Book spoilers ahead, beware!
Described as Neil Gaiman’s Stardust meets John Green’s The Fault in Our Stars, Magonia tells the story of almost-sixteen-year-old Aza Ray Boyle, who suffers from a debilitating and mysterious respiratory condition which hinders her activity. After she “succumbs” to her disease, Aza ascends to the heavens and enters Magonia: a mystical city of ships, where the skies are the seas.
In Magonia, Aza meets her biological mother, Zal Quel, captain of the ship Amina Pennarum who requires her help to rescue Magonians from starvation. The reason Aza could not thrive with the humans—or ‘drowners,’ as Magonians call them—was that their air quality was insufficient.
Although the fantasy world of Magonia is fictional, there is a historical basis. Headley introduces medieval Irish texts called the Annals of Ulster by way of her characters. Written in the eighth century, the Annals of Ulster document people’s accounts of ships sailing the skies. Headley’s book mentions other creatures, like bat-sails and squall-whales, which aid in the ships’ flight but of course are not in the Annals. Headley skillfully manages to incorporate historical texts into Magonia, without being overwhelming or watered-down. And if there is a question of whether she allows a slight tribute to a medieval text to give her fantasy world an ounce of realism, it makes me neither jaded nor suspicious.
As per the book’s cover, birds are prominent symbols in the book. As someone who dabbles in poetry myself this excited me, as birds have been used over the centuries as metaphors for freedom and flight. Firstly, Magonians are not the only residents of Magonia—there are also bird-human hybrids called “Rostrae” in Headley’s world. The Rostrae are humanoid creatures with blue skin and wide black eyes, who work on ships and serve the Magonians. As Aza discovers later, they also have the ability to transform completely into birds.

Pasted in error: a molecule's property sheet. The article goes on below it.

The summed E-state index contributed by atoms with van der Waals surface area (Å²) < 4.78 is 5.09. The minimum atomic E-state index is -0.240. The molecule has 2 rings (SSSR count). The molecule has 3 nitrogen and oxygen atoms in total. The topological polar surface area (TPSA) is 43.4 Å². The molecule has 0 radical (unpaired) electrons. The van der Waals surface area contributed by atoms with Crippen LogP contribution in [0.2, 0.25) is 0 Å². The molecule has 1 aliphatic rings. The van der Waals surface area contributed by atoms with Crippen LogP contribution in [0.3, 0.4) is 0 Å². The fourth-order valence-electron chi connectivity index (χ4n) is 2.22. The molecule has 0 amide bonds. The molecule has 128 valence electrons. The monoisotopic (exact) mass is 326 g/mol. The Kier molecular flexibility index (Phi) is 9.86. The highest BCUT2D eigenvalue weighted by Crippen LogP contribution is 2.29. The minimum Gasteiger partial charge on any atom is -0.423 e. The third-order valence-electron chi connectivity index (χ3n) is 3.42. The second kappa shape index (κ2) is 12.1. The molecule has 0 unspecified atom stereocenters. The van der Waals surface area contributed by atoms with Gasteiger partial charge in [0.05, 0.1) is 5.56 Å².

But birds are not the only reoccurring theme in Magonia; for every bird, there is a song. And Aza, after living among the humans and inhaling poor air, has not developed her song. To remedy this Captain Quel enlists her first-mate, Dai, to assist her and teach Aza. In Magonia songs are akin to magic—they have the ability to change elements, and Aza’s song, according to the Captain, is especially important in the success of her mission. Tiny birds, called “canwrs”, reside in the chests of Magonians to help them sing.
In addition to Aza, who is as real as any other leading female character I’ve seen in fantasy novels, Magonia does contain some interesting characters. Aza’s best friend, Jason, is an amalgamation of quirky traits and skills: a handsome cook with patents on two inventions who recites pi to hundreds of places when he’s anxious. He’s not perfect by far, but he does complement Aza in other ways.
Aza’s human mother, as well as her biological mother Captain Quel, also offer interesting perspectives on the traditional stock roles of the Helper. As Magonia is a first-person narrative, readers do not glean information on the inner thoughts of the other female characters in the novel.
Unlike other novels, Magonia’s page prose is unconventional. While the majority is paragraph format, there are parts that read like concrete poetry, with strikethroughs, one-word lines, and even swirling text. And though employing unique tactics like this doesn’t always translate very well—like Maggie Stiefvater’s colored ink in her Shiver series—Headley manages to succeed without being corny. Her approach adds to the dream-like air of the world she created.
Like some Hollywood movies, Magonia didn’t have much in the way of plot. The story focused more on Aza’s integration into Magonia and the development of her singing abilities than the execution of the Captain’s plan, the latter taking up a few chapters at the end. Other reviews described this style of writing as leading toward a great epic finale, but I thought that Headley could, and should, have fleshed out the climax more than she did. Furthermore, it wasn’t nearly as epic as the reviews promised.
Magonia is a fascinating read, with a highly developed fantasy world and a host of characters for a certain kind of reader to fall in love with. It is the first in a series.
Rating: 4/5 Stars